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Clapton returns to blues roots on new album

In his first album as a septuagenarian, guitar virtuoso Eric Clapton is revisiting the blues roots that shaped his distinctive sound.

[NEW YORK] In his first album as a septuagenarian, guitar virtuoso Eric Clapton is revisiting the blues roots that shaped his distinctive sound.

On I Still Do, the artist's 23rd studio album which comes out Friday, Clapton revisits songs by blues greats but has also recorded two original songs which have a strikingly similar feel.

Clapton, who often makes lists of the greatest living guitarists, put out the album amid persistent talk that he will soon retire.

He declared himself fed up with touring in 2014 but last year played a series of shows for his 70th birthday at New York's Madison Square Garden and London's Royal Albert Hall.

I Still Do marks the first time in nearly four decades that the 71-year-old worked with producer Glyn Johns, a force behind the classic rock sound of bands including The Who, Led Zeppelin, The Rolling Stones and The Eagles.

Johns produced one of Clapton's most-loved albums, 1977's Slowhand, which featured his hits Lay Down Sally, Cocaine and Wonderful Tonight. Clapton had initially worked with Johns, a fellow Briton, largely because of a contractual dispute that kept the guitarist away from his artistic base of the United States.

But if the former member of Cream and The Yardbirds further cemented his reputation as a chart-topping rocker with Slowhand, I Still Do returns firmly to the blues.

He opens the album with Alabama Woman Blues, a standard written by the highly influential early 20th-century pianist and singer Leroy Carr.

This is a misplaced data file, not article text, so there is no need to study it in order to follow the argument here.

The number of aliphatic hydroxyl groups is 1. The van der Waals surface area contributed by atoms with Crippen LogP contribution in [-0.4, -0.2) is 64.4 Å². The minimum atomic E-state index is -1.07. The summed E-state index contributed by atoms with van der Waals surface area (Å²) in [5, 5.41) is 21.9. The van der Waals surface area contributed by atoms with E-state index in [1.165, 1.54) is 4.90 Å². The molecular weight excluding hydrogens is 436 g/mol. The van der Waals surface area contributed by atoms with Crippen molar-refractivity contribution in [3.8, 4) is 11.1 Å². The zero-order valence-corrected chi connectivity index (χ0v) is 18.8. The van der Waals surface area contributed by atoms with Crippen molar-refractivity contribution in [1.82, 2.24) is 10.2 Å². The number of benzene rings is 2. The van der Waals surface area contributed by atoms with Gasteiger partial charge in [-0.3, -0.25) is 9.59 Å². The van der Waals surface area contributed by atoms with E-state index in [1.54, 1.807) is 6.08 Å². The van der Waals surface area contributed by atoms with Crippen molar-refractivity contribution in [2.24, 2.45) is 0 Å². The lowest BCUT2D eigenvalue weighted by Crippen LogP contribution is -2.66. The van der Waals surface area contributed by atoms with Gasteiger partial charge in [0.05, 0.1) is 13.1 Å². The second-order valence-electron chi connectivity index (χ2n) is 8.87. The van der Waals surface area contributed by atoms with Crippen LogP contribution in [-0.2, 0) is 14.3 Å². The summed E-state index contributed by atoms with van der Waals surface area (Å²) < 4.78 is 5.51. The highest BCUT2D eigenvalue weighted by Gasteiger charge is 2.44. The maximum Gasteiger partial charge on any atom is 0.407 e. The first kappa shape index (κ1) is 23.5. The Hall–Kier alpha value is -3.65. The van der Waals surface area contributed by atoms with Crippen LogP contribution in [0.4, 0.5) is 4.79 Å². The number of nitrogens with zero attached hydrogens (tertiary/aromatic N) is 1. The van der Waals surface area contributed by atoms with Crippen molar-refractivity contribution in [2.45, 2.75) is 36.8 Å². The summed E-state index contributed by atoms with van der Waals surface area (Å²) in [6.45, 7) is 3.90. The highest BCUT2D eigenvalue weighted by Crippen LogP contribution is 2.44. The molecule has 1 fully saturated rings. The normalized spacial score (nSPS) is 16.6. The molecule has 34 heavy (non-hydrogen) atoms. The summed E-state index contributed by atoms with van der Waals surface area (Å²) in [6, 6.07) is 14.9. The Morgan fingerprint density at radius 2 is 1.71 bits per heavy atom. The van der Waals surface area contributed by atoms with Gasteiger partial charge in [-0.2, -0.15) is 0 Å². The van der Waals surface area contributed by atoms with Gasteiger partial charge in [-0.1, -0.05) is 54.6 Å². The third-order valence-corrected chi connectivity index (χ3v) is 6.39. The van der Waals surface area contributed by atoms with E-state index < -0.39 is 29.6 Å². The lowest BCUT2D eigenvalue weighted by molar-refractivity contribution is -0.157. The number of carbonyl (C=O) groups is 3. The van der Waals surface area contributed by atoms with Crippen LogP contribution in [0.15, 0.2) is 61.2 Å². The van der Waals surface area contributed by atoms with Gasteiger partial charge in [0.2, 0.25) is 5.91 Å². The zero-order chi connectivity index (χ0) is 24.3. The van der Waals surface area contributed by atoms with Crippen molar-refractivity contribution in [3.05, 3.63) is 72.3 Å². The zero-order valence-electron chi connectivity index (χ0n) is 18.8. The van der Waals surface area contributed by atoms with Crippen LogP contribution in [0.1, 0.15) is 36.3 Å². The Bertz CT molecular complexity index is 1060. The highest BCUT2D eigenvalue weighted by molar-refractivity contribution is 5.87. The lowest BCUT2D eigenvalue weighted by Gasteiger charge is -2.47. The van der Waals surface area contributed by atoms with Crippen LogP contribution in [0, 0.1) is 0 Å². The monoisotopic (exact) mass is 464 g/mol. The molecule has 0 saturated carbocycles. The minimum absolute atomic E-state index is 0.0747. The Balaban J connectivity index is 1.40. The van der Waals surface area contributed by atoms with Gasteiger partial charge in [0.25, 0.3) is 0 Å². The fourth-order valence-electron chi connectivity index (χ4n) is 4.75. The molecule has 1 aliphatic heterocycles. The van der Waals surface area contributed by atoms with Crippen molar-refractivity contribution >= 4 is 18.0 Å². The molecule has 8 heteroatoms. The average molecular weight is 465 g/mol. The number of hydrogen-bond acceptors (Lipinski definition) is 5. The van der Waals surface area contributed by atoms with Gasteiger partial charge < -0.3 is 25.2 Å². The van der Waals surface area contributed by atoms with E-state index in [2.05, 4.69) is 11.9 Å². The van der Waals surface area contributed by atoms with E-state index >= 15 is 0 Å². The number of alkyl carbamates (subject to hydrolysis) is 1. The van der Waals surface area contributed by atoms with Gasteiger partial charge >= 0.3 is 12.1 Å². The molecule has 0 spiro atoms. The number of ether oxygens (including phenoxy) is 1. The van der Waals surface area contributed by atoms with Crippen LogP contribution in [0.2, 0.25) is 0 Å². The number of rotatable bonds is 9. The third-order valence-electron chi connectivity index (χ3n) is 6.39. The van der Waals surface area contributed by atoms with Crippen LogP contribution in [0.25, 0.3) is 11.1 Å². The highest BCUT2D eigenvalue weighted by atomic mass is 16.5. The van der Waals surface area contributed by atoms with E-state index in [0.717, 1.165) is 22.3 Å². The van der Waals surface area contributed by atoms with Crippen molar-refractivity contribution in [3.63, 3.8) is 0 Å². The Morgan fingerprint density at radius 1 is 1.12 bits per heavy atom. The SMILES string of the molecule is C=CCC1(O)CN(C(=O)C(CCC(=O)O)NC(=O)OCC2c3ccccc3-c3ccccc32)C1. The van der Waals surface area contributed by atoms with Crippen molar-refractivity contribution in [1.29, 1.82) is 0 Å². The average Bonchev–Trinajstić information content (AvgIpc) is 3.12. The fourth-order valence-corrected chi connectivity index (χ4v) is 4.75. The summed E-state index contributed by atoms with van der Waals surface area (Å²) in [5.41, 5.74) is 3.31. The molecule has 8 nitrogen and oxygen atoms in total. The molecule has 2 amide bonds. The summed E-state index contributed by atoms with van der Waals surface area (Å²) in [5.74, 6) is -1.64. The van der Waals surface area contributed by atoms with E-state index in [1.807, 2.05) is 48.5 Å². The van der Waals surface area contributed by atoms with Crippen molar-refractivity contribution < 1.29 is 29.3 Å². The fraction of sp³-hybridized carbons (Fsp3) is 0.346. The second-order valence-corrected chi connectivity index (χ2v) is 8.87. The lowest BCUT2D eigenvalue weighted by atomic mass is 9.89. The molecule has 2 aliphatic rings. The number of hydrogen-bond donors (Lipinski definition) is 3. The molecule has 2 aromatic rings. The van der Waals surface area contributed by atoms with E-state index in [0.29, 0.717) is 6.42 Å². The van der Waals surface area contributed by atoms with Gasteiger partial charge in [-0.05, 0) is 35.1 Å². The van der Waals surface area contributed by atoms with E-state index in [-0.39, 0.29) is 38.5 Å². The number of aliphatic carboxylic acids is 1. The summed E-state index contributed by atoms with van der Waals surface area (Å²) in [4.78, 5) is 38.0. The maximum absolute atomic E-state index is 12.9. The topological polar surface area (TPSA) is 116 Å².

Clapton brings to the song - and the album - his signature deliberate, melodious licks, a characteristic of the blues in the vein of the late BB King.

Clapton's two original tracks, Spiral and Catch the Blues, both heavily reference the musical heritage.

"I just keep playing these blues / Hoping I don't lose," he sings on Spiral.

Clapton turns to a lighter, airy feel on I Will Be There, driven by the harmony of a backing vocalist and a deep, rich-toned guitar solo.

But the song has also set off a guessing game as to the identity of Clapton's collaborator.

The album credits Angelo Mysterioso, triggering speculation that the song was a posthumous recording with late Beatle George Harrison who was close to Clapton and had appeared under a similar name on past collaborations.

Clapton denied that Angelo Mysterioso was Harrison - but has vowed not to reveal who it is, saying the pseudonym was due to corporate objections to crediting the artist by name.

The most common hypothesis on social media is that Angelo Mysterioso is the late Beatle's son Dhani Harrison. A less likely theory is that it is young English star Ed Sheeran, who recently performed the song with Clapton in Japan, although Sheeran has not been shy about collaborations under his own name.

In the most original choice on the album, Clapton covers I Dreamed I Saw St Augustine by Bob Dylan, the rock legend who is releasing his own album of cover songs on Friday.

Clapton stays true to Dylan's steady-driving narrative style but, instead of harmonica and a rock backdrop, Clapton brings in his blues touches and an accordion.

Two songs on the album were written by JJ Cale, the Oklahoma-born guitarist who proved a major influence on Clapton with his understated riffs and incorporation of rock style into the blues.

Clapton's last album in 2014 was entirely a tribute to Cale, who had died a year earlier.

Clapton, speaking to Rolling Stone magazine about I Still Do, said he preferred to return to the studio rather than put out a best-of compilation.

"At least this album is fresh in that it's me, at this moment," he said.